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Chapter Twenty-seven

``This is all very wonderful,'' said Fenchurch a few days later. ``But I do need to know what has happened to me. You see, there's this difference between us. That you lost something and found it again, and I found something and lost it. I need to find it again.''

She had to go out for the day, so Arthur settled down for a day of telephoning.

Murray Bost Henson was a journalist on one of the papers with small pages and big print. It would be pleasant to be able to say that he was none the worse for it, but sadly, this was not the case. He happened to be the only journalist that Arthur knew, so Arthur phoned him anyway.

``Arthur my old soup spoon, my old silver turreen, how particularly stunning to hear from you. Someone told me you'd gone off into space or something.''

Murray had his own special kind of conversation language which he had invented for his own use, and which no one else was able to speak or even to follow. Hardly any of it meant anything at all. The bits which did mean anything were often so wonderfully buried that no one could ever spot them slipping past in the avalance of nonsense. The time when you did find out, later, which bits he did mean, was often a bad time for all concerned.

``What?'' said Arthur.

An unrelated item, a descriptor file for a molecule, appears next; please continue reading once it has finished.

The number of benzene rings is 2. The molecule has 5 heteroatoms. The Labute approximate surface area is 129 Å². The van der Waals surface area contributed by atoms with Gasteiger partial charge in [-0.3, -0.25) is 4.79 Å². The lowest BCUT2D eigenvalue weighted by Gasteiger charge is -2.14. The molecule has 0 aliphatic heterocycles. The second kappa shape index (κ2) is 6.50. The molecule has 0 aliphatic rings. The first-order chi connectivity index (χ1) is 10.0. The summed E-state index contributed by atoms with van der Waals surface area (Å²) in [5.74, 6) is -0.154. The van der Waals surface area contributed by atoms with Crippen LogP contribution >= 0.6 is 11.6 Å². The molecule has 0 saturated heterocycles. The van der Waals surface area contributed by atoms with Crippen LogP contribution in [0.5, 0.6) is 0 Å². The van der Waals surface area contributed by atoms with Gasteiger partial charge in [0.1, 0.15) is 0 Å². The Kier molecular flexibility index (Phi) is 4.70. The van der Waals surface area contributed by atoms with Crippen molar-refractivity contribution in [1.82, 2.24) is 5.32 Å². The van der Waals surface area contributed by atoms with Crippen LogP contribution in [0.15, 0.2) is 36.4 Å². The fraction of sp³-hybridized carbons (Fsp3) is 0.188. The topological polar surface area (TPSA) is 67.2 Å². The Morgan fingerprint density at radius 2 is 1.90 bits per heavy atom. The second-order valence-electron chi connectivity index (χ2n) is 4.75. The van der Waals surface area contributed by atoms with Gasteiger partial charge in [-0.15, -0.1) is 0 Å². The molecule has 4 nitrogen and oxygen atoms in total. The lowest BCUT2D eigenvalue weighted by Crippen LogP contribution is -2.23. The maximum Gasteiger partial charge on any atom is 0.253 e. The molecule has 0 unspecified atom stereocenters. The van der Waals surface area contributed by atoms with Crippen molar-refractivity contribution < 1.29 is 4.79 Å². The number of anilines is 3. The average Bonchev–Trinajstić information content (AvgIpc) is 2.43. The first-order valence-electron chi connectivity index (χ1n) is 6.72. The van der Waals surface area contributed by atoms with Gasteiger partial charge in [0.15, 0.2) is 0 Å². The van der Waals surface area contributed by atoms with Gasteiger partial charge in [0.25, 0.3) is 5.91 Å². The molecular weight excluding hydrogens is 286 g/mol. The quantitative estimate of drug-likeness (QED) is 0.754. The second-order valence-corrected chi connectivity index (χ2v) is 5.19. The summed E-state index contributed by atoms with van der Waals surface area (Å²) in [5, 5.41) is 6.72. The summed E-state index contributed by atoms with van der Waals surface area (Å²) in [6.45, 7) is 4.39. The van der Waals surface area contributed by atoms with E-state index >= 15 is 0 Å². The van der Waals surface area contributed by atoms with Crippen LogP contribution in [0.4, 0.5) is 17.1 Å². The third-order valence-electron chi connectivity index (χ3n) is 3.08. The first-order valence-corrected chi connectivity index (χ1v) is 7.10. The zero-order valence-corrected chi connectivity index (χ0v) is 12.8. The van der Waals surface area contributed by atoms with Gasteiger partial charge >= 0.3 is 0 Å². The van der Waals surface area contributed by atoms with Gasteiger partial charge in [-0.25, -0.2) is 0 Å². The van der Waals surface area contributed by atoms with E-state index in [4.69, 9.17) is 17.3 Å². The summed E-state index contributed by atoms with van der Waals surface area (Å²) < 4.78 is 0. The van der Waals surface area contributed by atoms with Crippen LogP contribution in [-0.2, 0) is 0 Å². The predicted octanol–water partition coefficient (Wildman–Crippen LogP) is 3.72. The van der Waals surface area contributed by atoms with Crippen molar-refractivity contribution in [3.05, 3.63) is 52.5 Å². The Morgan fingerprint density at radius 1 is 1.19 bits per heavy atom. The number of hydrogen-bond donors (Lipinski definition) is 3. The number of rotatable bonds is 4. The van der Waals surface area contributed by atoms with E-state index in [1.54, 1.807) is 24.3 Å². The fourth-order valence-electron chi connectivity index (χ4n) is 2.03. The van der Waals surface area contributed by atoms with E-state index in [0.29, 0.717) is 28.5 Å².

``Just a rumour my old elephant tusk, my little green baize card table, just a rumour. Probably means nothing at all, but I may need a quote from you.''

``Nothing to say, just pub talk.''

``We thrive on it, my old prosthetic limb, we thrive on it. Plus it would fit like a whatsit in one of those other things with the other stories of the week, so it could be just to have you denying it. Excuse me, something has just fallen out of my ear.''

There was a slight pause, at the end of which Murray Bost Henson came back on the line sounding genuinely shaken.

``Just remembered,'' he said, ``what an odd evening I had last night. Anyway my old, I won't say what, how do you feel about having ridden on Halley's Comet?''

``I haven't,'' said Arthur with a suppressed sigh, ``ridden on Halley's Comet.''

``OK, How do you feel about not having ridden on Halley's Comet?''

``Pretty relaxed, Murray.''

There was a pause while Murray wrote this down.

``Good enough for me, Arthur, good enough for Ethel and me and the chickens. Fits in with the general weirdness of the week. Week of the Weirdos, we're thinking of calling it. Good, eh?''

``Very good.''

``Got a ring to it. First we have this man it always rains on.''

``What?''

``It's the absolute stocking top truth. All documented in his little black book, it all checks out at every single funloving level. The Met Office is going ice cold thick banana whips, and funny little men in white coats are flying in from all over the world with their little rulers and boxes and drip feeds. This man is the bee's knees, Arthur, he is the wasp's nipples. He is, I would go so far as to say, the entire set of erogenous zones of every major flying insect of the Western world. We're calling him the Rain God. Nice, eh?''